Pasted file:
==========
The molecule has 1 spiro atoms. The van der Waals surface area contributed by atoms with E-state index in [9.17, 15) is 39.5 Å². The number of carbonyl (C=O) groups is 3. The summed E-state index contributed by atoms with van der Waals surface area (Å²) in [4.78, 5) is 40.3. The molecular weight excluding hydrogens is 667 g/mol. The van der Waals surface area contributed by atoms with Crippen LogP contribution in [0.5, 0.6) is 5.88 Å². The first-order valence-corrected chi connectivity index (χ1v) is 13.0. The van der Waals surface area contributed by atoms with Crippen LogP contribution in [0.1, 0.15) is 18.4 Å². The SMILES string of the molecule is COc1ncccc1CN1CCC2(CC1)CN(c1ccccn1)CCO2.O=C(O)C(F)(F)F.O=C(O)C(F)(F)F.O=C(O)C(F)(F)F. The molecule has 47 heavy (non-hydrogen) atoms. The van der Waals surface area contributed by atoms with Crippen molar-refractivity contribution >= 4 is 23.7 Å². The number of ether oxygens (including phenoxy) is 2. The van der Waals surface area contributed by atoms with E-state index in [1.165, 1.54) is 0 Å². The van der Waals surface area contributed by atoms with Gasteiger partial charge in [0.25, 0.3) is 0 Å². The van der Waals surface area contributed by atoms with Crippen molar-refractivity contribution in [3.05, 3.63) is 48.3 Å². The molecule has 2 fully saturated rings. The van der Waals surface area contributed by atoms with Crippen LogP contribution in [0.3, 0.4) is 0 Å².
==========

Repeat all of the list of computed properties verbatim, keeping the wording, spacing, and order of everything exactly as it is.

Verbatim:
The molecule has 1 spiro atoms. The van der Waals surface area contributed by atoms with E-state index in [9.17, 15) is 39.5 Å². The number of carbonyl (C=O) groups is 3. The summed E-state index contributed by atoms with van der Waals surface area (Å²) in [4.78, 5) is 40.3. The molecular weight excluding hydrogens is 667 g/mol. The van der Waals surface area contributed by atoms with Crippen LogP contribution in [0.5, 0.6) is 5.88 Å². The first-order valence-corrected chi connectivity index (χ1v) is 13.0. The van der Waals surface area contributed by atoms with Crippen LogP contribution in [0.1, 0.15) is 18.4 Å². The SMILES string of the molecule is COc1ncccc1CN1CCC2(CC1)CN(c1ccccn1)CCO2.O=C(O)C(F)(F)F.O=C(O)C(F)(F)F.O=C(O)C(F)(F)F. The molecule has 47 heavy (non-hydrogen) atoms. The van der Waals surface area contributed by atoms with Crippen molar-refractivity contribution >= 4 is 23.7 Å². The number of ether oxygens (including phenoxy) is 2. The van der Waals surface area contributed by atoms with E-state index in [1.165, 1.54) is 0 Å². The van der Waals surface area contributed by atoms with Gasteiger partial charge in [0.25, 0.3) is 0 Å². The van der Waals surface area contributed by atoms with Crippen molar-refractivity contribution in [3.05, 3.63) is 48.3 Å². The molecule has 2 fully saturated rings. The van der Waals surface area contributed by atoms with Crippen LogP contribution in [0.3, 0.4) is 0 Å².